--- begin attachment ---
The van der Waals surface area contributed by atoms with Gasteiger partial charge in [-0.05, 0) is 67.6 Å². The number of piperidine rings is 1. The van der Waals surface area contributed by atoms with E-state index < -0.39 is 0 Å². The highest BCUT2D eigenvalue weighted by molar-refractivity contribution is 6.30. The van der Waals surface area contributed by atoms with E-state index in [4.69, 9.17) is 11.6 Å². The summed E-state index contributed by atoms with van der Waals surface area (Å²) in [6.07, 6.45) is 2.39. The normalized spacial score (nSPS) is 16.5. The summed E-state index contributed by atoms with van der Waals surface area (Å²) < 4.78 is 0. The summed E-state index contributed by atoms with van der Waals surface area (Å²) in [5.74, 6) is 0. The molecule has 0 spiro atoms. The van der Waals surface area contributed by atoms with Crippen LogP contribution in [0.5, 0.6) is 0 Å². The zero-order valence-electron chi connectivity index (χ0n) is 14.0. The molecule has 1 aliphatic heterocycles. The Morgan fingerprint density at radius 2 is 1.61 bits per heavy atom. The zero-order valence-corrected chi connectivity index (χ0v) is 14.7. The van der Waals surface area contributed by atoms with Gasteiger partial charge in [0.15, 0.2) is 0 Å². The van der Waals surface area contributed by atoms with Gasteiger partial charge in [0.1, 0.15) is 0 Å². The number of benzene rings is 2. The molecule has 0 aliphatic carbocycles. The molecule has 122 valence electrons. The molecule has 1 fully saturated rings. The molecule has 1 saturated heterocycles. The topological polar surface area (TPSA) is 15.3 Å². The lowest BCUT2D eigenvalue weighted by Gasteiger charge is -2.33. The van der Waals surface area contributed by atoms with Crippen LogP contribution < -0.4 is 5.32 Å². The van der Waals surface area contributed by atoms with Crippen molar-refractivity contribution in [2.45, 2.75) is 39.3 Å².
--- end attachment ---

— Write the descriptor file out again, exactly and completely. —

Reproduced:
The van der Waals surface area contributed by atoms with Gasteiger partial charge in [-0.05, 0) is 67.6 Å². The number of piperidine rings is 1. The van der Waals surface area contributed by atoms with E-state index < -0.39 is 0 Å². The highest BCUT2D eigenvalue weighted by molar-refractivity contribution is 6.30. The van der Waals surface area contributed by atoms with E-state index in [4.69, 9.17) is 11.6 Å². The summed E-state index contributed by atoms with van der Waals surface area (Å²) in [6.07, 6.45) is 2.39. The normalized spacial score (nSPS) is 16.5. The summed E-state index contributed by atoms with van der Waals surface area (Å²) < 4.78 is 0. The summed E-state index contributed by atoms with van der Waals surface area (Å²) in [5.74, 6) is 0. The molecule has 0 spiro atoms. The van der Waals surface area contributed by atoms with Crippen LogP contribution in [0.5, 0.6) is 0 Å². The zero-order valence-electron chi connectivity index (χ0n) is 14.0. The molecule has 1 aliphatic heterocycles. The Morgan fingerprint density at radius 2 is 1.61 bits per heavy atom. The zero-order valence-corrected chi connectivity index (χ0v) is 14.7. The van der Waals surface area contributed by atoms with Gasteiger partial charge in [0.15, 0.2) is 0 Å². The van der Waals surface area contributed by atoms with Gasteiger partial charge in [0.1, 0.15) is 0 Å². The number of benzene rings is 2. The molecule has 0 aliphatic carbocycles. The molecule has 122 valence electrons. The molecule has 1 fully saturated rings. The molecule has 1 saturated heterocycles. The topological polar surface area (TPSA) is 15.3 Å². The lowest BCUT2D eigenvalue weighted by Gasteiger charge is -2.33. The van der Waals surface area contributed by atoms with Crippen LogP contribution < -0.4 is 5.32 Å². The van der Waals surface area contributed by atoms with Crippen molar-refractivity contribution in [2.45, 2.75) is 39.3 Å².